ABDUL HASAN Vs. STATE OF BIHAR
HIGH COURT OF PATNA
STATE OF BIHAR
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Ramaswami, J. -
(1.) In these applications which have been heard together the same question of law is involved, namely, whether the provisions of the Bihar Land Reforms Act, 1950, are applicable to properties held by trustees for religious and charitable purpose.
(2.) In Misc. Judicial Case No. 250 the petitioner Molvi Abdul Hasan is the Mutswalli or Saifgunj Wakf Estate and Munshahi Wakf Estate. It is stated in the affidavit that "the Saifganj Wakf Estate was dedicated to the Almighty" by a registered Wakfnama dated 11-7-1914. The Manshahi Wakf Estate was similarly created by another registered document in the year 1934. It is alleged that on 22-5-1952, the Government of Bihar in exercise of the powers conferred by Section 3, Bihar Land Reforms Act notified that the two Wakf estates have become vested in and passed to the State of Bihar. The petitioner asserts that the State Government has no authority to acquire the properties vested in trustees for a religious or charitable purpose and that the notification with respect to the two estates is illegal and without jurisdiction. The petitioner prays for a writ in the nature of mandamus commanding the State Government not to interfere with the possession or the management of the petitioner over the estates in question. 2a. In Misc. Judicial Case No. 251 the material facts are of similar character.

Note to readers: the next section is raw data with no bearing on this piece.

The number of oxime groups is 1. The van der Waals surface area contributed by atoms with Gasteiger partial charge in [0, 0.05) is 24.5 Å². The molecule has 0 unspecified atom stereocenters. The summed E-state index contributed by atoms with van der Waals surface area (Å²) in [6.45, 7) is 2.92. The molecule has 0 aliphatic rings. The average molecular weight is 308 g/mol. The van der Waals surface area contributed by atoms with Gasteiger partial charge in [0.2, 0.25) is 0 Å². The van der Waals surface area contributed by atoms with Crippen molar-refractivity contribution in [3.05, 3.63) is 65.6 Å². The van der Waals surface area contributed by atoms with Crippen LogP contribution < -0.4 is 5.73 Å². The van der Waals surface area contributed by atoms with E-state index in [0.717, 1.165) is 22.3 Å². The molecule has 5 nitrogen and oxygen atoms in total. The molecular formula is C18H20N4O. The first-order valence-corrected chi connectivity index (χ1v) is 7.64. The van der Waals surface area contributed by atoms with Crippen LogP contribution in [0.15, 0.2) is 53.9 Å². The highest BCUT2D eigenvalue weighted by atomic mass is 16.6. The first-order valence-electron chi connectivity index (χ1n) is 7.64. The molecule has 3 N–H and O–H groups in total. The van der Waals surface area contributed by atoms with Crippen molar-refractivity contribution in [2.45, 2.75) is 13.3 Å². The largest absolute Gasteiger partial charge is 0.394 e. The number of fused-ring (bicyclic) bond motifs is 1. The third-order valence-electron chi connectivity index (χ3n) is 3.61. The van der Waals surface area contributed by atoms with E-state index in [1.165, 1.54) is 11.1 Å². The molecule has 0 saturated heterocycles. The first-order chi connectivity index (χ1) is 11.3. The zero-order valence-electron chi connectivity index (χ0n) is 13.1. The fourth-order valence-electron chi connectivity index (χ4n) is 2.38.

(3.) It was submitted by the learned counsel on behalf of the petitioners that on a proper construction the Bihar Land Reforms Act cannot be applied to properties held for a religious or charitable purpose. Learned Counsel referred to Section 3 (1) of the Act which authorises the State Government to declare by notification that the estates or tenures specified in the notification have become vested in the State. Section 2 (o) defines 'proprietor' to mean a person holding in trust or owning for his own benefit an estate or part of an estate. It was argued by the learned Counsel that the mutawalli of a wakf estate was not a trustee in the technical sense but he was only a manager. In support of this argument learned counsel referred to -- 'Vidya Varuthi Thirtha Swamigal v. Baluswami Ayyar', AIR 1922 P. C. 123 (A) in which it was observed by Mr. Ameer Ali who pronounced the opinion of the Judicial Committee that a mutawalli has no right in the property belonging to the wakf; that the property was not legally vested in him and that he was not a 'trustee' in the technical sense. It is true that according to Mohammadan Law once it is declared that a particular property is wakf, the right of the wakf is extinguished & the ownership is transferred to the Almighty though the manager of the wakf is mutawalli or curator. In this connection learned Counsel also relied upon Section 1, Indian Trusts Act which states that nothing contained in the Act would affect the rules of Mohammadan law as to wakf. But the argument of the learned counsel proceeds upon a misconception. The question in the present case is not whether the mutawalli of a wakf is a trustee in the strict sense of English law. The question is, on the contrary whether the Bihar Land Reforms Act applies to the properties held by mutawallis of a wakf for a charitable or religious purpose. The answer to the question is furnished by the Act itself. Section 2 (o) defines a 'proprietor' to mean a person holding in trust or owning for his own benefit an estate or part of an estate. Section 2 (s) defines 'trust' to mean any express or constructive trust created or existing for a public purpose of a charitable or religious nature and a 'Hindu, Muslim, Christian, Buddhist' or any other refigious or charitable endowment. It is manifest that the Legislature intended that for the purpose of the Bihar Land Reforms Act the word 'trust' should include a Muslim religious or charitable endowment. On this branch of his argument the learned counsel referred to the proviso to Section 4 (f) which prohibits the Collector from taking charge of an institution, religious or secular, of any trust, or to interfere with the right of a trustee to apply the trust money to the objects of the trust. Learned counsel argued on the basis of this provision that the Act was not intended to apply to religious or charitable trust. But the proviso to Section 4 (f) must be read in the context of other important provisions of the Act. I have already referred to Sections 2 (o) and 2 (s). It is further important to note that Section 24 (3) provides that in the case of a religious or charitable trust the compensation payable should be assessed as a perpetual annuity equal to the net income of the properties. On the examination of these important provisions it is clear that the Bihar Land Reforms Act applies to the Zamindary assets vested in the trustees for religious or charitable purpose and that the Legislature has sufficiently manifested its intention on this point. The argument of the learned counsel must therefore fail.;
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